Australia v India Tests
Aussies' mood reflects mission improbable
Tourists' dressing room tells a sad tale after the day that all but saw the trophy returned to India
Andrew Ramsey at the HPCA Stadium, Dharamsala
27 March 2017, 11:27 PM AEST
Australia’s dressing room, which despite the heavy fortifications enforced by cricket’s anti-corruption officers and its strictly off-limits policy for all but the most VVIP of guests, has not escaped becoming implicated in the storms that have raged through this India series.
It has defiantly stared down accusations of improper practices, remained upbeat and resolute lest the siege mentality of so many previously dispiriting tours to the subcontinent take hold, and housed a genuine belief that this campaign would end somehow differently.
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But the Australia dressing room was not a place anyone would have voluntarily wanted to visit tonight.
The upbeat defiance, the sense of opportunity beckoning, the unshakeable faith that this Test in Dharamsala would emphatically end a decade of under-achievement in Asia lay on the floor like so many discarded towels.
The anger that so visibly erupted on the face and from the lips of skipper Steve Smith when the television cameras ventured into that sanctuary moments before Australia’s second innings ended reflected the hurt.
And sense of betrayal.
Betrayed by their own shortcomings, tripped up by the same traps they knew lay in wait and yet stumbled into several times during this decisive match, and ultimately undone by holes poked in a plan that had held pretty much watertight for much of the past month.
Of course, this Test is not yet lost.
Teams have been dismissed for less than the 87 runs that India needs in the morning with all 10 of their wickets available to them, most recently on the historically happy batting pitch at Lord’s where England skittled New Zealand for 68 in 2013.
But the fact that it’s happened just once in India, at Madras in 1977 when England bowled out the hosts for 83 with one of their batters (Dilip Vengsarkar) retired hurt, and Australia hasn’t managed it anywhere since Glenn McGrath scythed through a dispirited and disinterested Pakistan for 72 at the WACA more than a decade ago, underscores its likelihood.
Or lack thereof.
Such is the understanding that – regardless of the vastly improved performances in Asia where Australia has been essentially uncompetitive for more than a decade – a hard-won opportunity has been squandered, even the usual ‘it ain’t over until it’s over’ rallying cry lacked conviction.
“That’s stating the obvious,” Bupa Suport Team batting coach Graeme Hick, the Zimbabwe-born former England Test player, told an end-of-day media conference when asked if the outlook was grim.
“You can hear a pin drop in the dressing room.
“Very disappointing day, there’s always a chance until the final ball is bowled but it’s a hard day today.
“The boys are pretty down and they’ll give it a good crack in the morning, but I’d say it’s a tough ask.”
Indeed, raising themselves to mount that final potentially pyrrhic charge might prove just the hardest element of a campaign that was never straightforward, but through which the Australians had absorbed most of the bruises.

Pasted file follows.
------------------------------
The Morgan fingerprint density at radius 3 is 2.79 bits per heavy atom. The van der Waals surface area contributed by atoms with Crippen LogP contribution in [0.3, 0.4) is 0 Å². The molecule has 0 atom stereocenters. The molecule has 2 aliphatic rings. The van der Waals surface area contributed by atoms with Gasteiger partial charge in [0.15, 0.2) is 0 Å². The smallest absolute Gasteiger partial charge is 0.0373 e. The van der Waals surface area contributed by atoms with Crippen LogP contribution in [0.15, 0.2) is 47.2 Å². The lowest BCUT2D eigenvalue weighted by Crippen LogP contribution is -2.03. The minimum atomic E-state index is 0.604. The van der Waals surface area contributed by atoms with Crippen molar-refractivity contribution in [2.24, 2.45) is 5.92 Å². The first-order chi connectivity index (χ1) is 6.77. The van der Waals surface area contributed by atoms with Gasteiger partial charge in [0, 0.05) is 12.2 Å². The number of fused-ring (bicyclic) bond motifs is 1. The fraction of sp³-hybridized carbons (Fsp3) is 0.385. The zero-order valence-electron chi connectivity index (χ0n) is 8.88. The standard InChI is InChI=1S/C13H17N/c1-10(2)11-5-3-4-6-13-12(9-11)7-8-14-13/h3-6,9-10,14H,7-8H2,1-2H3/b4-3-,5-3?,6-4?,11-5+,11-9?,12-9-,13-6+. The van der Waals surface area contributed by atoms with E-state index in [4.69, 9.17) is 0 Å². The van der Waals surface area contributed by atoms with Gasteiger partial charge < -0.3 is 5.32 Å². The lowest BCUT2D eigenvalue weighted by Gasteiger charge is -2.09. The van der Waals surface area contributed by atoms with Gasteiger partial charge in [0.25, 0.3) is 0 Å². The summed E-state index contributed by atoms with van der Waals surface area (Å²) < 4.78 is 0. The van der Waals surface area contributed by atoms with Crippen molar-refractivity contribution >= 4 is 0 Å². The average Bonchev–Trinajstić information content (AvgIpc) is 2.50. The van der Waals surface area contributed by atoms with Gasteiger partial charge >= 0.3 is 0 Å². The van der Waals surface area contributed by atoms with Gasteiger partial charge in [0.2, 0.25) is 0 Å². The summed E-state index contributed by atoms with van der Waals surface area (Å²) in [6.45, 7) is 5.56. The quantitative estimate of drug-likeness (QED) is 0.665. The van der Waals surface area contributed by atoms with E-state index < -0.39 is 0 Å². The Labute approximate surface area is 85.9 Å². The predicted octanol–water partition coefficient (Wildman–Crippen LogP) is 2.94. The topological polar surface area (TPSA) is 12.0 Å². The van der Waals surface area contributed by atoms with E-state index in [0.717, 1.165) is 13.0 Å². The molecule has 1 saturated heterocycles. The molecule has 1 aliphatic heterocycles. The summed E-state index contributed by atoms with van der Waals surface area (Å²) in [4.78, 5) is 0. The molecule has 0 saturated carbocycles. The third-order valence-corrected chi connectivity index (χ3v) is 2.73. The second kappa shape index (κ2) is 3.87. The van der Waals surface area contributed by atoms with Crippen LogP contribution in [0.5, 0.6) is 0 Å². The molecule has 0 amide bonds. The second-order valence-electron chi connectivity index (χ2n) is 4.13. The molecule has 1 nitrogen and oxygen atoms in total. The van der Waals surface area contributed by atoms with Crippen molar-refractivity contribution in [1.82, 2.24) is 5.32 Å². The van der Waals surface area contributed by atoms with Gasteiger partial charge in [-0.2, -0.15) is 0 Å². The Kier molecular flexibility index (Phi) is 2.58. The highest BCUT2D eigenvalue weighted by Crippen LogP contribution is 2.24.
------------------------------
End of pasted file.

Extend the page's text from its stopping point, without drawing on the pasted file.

And there was plenty of those copped all round during a series that both teams ran through with elbows regularly raised.
But a feature of this tour has been the Australians’ capacity to lift themselves when facing duress.
To knock over India’s tail at Bengaluru, which created a notional shot at a victory target that ultimately eluded them.
And to bat out the last day at Ranchi, a scenario that has brought not just Australian touring teams to grief but so many who have arrived in India where the hosts have not surrendered a Test series since 2012.
In the end, which should arrive prior to lunch on day four, it was the age-old failings with the bat that proved the difference between an ebullient and a funereal dressing room.
As Hick acknowledged, it was the sub-par first innings totals at Bengaluru (when Australia failed to reach 300), Ranchi (where 450 still left them 150 adrift of India’s total) and at Dharamsala (after a dominant opening session) that hurt most.
And wrought the heaviest toll.
“Both sides have been guilty of it through the series,” Hick said in reflecting on a campaign that has been dominated by bowlers, and not exclusively spinners.
“You know when you come here, the danger of losing wickets in clumps.
“The hardest part is getting yourself in and getting that first half hour out of the way.
“I wouldn’t be critical of the guys who got out cheaply when they haven’t got ‘in’.
“If we look back over this game and one or two others over the series, we’ve missed our opportunities and left some runs out there in the first innings.
“So from 131-1 on the first day (in this Test) to only put 300 on the board, if we put another 100 to 150 runs from that first innings then we’re in the game tomorrow.
“While today was very disappointing, it’s not the only reason we find ourselves in this position.”
Those reasons will be explored further in the tour debrief, which comes much later in the grieving process.
Tonight was about reflection, and that told a sadly sobering tale.